COVID-19 impacting doctors’ salaries, though salaries remain high
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The COVID-19 pandemic has had a deleterious effect on physician income, with primary care physicians recording a 55% drop in income and a 20-30% decrease in patient volume, according to the latest report on the Physician Debt and Net Worth published by Medscape.
Specialists face even more difficulties as they rely heavily on elective cases, which cannot be directly addressed by emerging technologies such as telehealth, according to the report.
Despite this, physician incomes are on the rise, and while the pandemic may have had a moderating effect on this trend, the trend itself is still there: PCPs made $ 243,000 this year, an increase of 2 , 5% over last year, while specialists earned $ 346,000 this year, an increase of 1.5%.
Overall, the trend suggests that while salaries are increasing, they are doing so at slower-than-normal rates – and firm revenues are falling.
WHAT IS THE IMPACT
Half of physicians have a net worth of less than $ 1 million and only a small percentage have more than $ 5 million, although that proportion may change due to the ongoing public health emergency. Forty-two percent of physicians earned between $ 1 million and $ 5 million this year.
Many of the specialties with the highest average income are the most affected because a large part of their income comes from elective procedures. A small orthopedic group, for example, predicts that revenues will be down 90% for the year if current conditions persist. Nineteen percent of orthopedic surgeons earned more than $ 5 million this year.
PCPs are among those with lower net worth, and many are now seeing fewer patients, limiting practice hours or even closing their practices. On the other hand, PCPs have a small advantage over specialists in that they can more easily use telehealth, especially now that video and telephone visits are generally reimbursed at a rate equal to that of a visit in. person, at least for the duration of the pandemic.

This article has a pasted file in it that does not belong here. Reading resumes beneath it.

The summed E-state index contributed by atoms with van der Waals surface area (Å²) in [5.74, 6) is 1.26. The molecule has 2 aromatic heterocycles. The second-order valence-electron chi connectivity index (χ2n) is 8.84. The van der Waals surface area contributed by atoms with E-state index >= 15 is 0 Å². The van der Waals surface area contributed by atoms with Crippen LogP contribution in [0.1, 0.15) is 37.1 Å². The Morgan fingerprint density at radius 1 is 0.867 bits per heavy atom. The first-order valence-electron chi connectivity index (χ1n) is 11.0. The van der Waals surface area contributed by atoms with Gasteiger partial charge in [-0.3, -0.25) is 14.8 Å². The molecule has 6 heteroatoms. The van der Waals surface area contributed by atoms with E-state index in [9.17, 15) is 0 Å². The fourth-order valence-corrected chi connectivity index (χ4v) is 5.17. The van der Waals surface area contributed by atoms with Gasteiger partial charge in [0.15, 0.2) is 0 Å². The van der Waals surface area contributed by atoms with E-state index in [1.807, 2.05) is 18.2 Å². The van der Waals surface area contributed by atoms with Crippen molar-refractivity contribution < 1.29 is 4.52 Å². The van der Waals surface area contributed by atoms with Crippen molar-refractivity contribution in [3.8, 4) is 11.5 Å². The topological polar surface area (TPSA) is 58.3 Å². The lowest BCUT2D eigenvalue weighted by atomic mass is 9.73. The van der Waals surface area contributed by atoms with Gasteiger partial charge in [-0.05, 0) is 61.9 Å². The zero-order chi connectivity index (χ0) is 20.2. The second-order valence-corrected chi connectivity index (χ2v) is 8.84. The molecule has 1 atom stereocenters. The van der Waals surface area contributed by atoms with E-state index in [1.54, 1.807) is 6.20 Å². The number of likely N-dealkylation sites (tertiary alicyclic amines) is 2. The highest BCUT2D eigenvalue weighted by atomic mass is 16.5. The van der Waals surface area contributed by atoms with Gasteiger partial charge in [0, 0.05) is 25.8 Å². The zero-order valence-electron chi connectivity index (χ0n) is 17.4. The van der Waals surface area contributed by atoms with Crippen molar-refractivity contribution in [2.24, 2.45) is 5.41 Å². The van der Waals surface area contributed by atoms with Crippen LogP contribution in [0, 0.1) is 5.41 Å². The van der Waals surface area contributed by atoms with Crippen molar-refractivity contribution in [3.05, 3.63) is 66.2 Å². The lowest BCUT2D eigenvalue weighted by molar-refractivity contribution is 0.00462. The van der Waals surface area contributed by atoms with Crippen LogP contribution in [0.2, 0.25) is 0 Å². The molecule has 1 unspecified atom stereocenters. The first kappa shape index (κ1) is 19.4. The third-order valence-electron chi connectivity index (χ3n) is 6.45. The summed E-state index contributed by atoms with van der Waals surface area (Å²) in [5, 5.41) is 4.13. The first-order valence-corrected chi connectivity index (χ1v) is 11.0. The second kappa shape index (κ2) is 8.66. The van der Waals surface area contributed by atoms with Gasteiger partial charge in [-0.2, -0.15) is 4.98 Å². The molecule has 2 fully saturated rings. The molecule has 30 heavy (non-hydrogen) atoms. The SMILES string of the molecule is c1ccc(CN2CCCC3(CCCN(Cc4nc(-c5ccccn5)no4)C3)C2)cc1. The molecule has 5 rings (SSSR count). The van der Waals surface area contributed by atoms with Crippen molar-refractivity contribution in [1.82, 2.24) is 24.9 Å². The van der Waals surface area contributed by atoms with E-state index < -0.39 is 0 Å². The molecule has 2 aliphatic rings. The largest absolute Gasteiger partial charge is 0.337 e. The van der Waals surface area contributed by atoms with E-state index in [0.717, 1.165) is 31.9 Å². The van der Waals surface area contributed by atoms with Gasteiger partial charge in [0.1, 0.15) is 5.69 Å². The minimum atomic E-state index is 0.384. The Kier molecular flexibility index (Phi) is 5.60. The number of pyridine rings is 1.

Unsurprisingly, male doctors had higher net worth than their female counterparts. Ten percent of men earn more than $ 5 million per year, and that number drops to around 5% for women. Forty-six percent of men earn between $ 1 million and $ 5 million, while only 34% of women earn the same amount.
While nearly three-quarters of physicians have not suffered any significant financial loss in the past year, the rest have, for various reasons such as bad investments (9%), practice issues such as reimbursement changes (8%), real estate losses (5%) or legal costs (4%).
Doctors cited a number of effective cost-cutting tactics, such as placing up to half of their premiums in investment accounts or adding additional amounts to the principal of their monthly mortgage payments.
THE BIGGEST TREND
The pandemic has dramatically altered the physician labor market, resulting in a temporary reduction in starting salaries and practice options for physicians, according to a 2020 report by Merritt Hawkins on physician recruitment trends.
Although there has been an increase in physician research engagements during the 12-month period from March 2019 to March 2020, the demand for physicians since then, as measured by the number of new research engagements, has decreased by more than 30%. At the same time, the number of physicians seeking employment opportunities has increased, which has created an opportune market for healthcare institutions seeking physicians.
Meanwhile, a new report from the Medical Group Management Association shows that physician compensation has remained largely the same, despite the pandemic’s impact on patient volumes, caps on elective procedures, and closures. cabinets.
In 2020, primary care physician compensation experienced modest growth. Many physicians have seen their compensation increase slightly or have reached the compensation of the previous year. Between 2019 and 2020, total primary care physician compensation increased 2.6% compared to three- and five-year cumulative increases of 5.27% and 10.15%, respectively.
Contrary to expectations, most specialties have had minimal changes in compensation. Despite limited patient volumes due to regional blockages and overwhelmed hospitals, surgical physicians saw their compensation drop 0.89% in 2020. Non-surgical specialists reported a drop of 1.29%.